A study discovered that third pole darkening impacts both local and remote climates.

The Tibetan Plateau (TP) region has seen dramatic changes in its land surface as a result of the effects of global warming. These changes include the disappearance of snow cover, the greening of vegetation, and the melting of glaciers. As a result, the land surface has become darker, with a lower surface albedo and increased shortwave radiation absorption.

The surface has darkened as a result of this increase in surface temperatures. However, neither the climatic nor glaciological effects of this darkening over the TP have been evaluated or measured.

Against this background, a global team of researchers set out to find out how surface darkening over the TP would affect Asia’s remote and regional climates, led by Prof. Shilong Piao from the Institute of Tibetan Plateau Research at the Chinese Academy of Sciences.

“Given that the TP’s darkening trend is anticipated to continue in a warmer future, it is vital to close the information gap on how it will effect the climate and glacier volume in the TP as well as other distant places.”

Prof. Shilong Piao from the Institute of Tibetan Plateau Research at the Chinese Academy of Sciences.

Nature Communications published their study.

Prof. Piao explains, “Given that the darkening trend of the TP is likely to continue in a warmer future, it is critical to close the knowledge gap on how it will influence the climate and glacier volume in the TP and other remote regions.”

To investigate the effects of TP surface darkening under a high-emission scenario, the team used a high-resolution land-atmosphere global climate model (LMDZOR) and an open global glacier model (OGGM). With this arrangement, they directed two “tests” to follow the changes. The first experiment was a control with the current albedo values, and the second was a scenario with future albedo values over the TP.

Moreover, they utilized LMDZOR-reenacted close surface precipitation and air temperatures to drive the OGGM, anticipating the albedo-actuated icy mass softening before the century’s over.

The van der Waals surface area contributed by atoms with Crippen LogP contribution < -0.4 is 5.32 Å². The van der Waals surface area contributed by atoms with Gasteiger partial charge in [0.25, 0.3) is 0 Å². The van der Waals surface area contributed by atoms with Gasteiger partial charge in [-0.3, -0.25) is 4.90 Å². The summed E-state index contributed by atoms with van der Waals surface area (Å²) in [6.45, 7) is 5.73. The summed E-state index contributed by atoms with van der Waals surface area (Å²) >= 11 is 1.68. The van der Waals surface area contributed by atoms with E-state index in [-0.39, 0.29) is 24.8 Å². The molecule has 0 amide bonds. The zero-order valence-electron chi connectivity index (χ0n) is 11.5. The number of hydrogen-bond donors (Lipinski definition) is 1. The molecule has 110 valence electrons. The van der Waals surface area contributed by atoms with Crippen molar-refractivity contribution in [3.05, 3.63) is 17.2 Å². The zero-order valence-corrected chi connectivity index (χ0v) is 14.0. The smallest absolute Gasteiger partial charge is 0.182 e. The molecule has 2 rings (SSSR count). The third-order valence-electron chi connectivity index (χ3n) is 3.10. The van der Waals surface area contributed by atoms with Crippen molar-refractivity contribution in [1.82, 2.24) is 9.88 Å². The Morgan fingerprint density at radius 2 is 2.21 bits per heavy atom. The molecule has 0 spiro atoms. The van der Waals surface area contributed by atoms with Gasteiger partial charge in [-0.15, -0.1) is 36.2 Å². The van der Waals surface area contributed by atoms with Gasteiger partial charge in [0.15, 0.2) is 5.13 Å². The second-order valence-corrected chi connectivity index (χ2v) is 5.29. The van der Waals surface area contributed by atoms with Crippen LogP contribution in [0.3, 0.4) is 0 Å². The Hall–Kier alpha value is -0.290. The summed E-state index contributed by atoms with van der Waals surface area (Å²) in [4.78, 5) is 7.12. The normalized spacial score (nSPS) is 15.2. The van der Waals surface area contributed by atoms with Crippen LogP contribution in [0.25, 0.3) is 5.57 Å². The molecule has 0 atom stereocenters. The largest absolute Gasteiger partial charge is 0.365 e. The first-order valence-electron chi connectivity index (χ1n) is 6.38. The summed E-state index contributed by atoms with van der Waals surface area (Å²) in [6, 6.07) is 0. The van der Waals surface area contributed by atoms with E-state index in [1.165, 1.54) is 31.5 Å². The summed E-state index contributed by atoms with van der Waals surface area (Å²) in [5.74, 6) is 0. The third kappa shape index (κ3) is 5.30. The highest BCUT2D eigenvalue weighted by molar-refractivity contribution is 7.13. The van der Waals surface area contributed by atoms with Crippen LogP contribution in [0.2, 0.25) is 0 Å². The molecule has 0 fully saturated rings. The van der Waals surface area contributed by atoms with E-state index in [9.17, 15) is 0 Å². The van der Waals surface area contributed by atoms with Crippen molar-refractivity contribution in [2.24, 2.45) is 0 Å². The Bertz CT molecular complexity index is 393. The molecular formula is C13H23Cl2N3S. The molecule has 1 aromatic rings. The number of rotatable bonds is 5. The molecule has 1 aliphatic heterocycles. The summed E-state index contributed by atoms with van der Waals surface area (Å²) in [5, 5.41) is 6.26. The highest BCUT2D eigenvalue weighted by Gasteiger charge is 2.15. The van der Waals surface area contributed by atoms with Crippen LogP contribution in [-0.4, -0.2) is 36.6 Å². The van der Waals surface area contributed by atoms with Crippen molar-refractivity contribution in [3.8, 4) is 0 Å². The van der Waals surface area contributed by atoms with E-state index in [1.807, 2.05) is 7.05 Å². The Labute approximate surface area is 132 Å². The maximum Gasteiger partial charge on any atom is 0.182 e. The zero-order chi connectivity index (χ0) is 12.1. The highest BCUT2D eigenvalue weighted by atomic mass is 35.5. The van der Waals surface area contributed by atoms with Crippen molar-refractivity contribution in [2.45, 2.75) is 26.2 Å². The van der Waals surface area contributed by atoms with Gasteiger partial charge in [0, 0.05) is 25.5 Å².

The predictions suggested that the surrounding climate would be significantly affected by the surface darkening. By the end of the century, the team’s projections predicted a local temperature increase of 0.24 K. The thermodynamic forcing of the TP would be strengthened as a result of this temperature rise, preventing wind and humidity transport over South Asia while simultaneously moving moist air from the Bay of Bengal to the Indian subcontinent.

This, thus, suggested an expansion in the rainstorm precipitation over South Asia, particularly the Indian subcontinent. Additionally, an intensification of the “South Flood-North Drought” pattern in East Asia was one of the local and distant effects of the surface darkening.

In addition, the team discovered a significant loss in the western TP region and a projected loss of glacier volume of 6.9% (an increase to 25.2%). These discoveries highlight the basic effects of TP surface obscuring on the environment and hydrological balances in both neighborhood and far-off Asian rainstorm areas,” comments Prof. Piao.

“Our study can help inform policies to reduce the risk of extreme weather events, improve water allocation strategies, and support sustainable development in affected areas with this improved quantitative understanding. This includes long-term climate policies as well as ecosystem and human use of freshwater policies,” he says.

More information: Shuchang Tang et al, Regional and tele-connected impacts of the Tibetan Plateau surface darkening, Nature Communications (2023). DOI: 10.1038/s41467-022-35672-w

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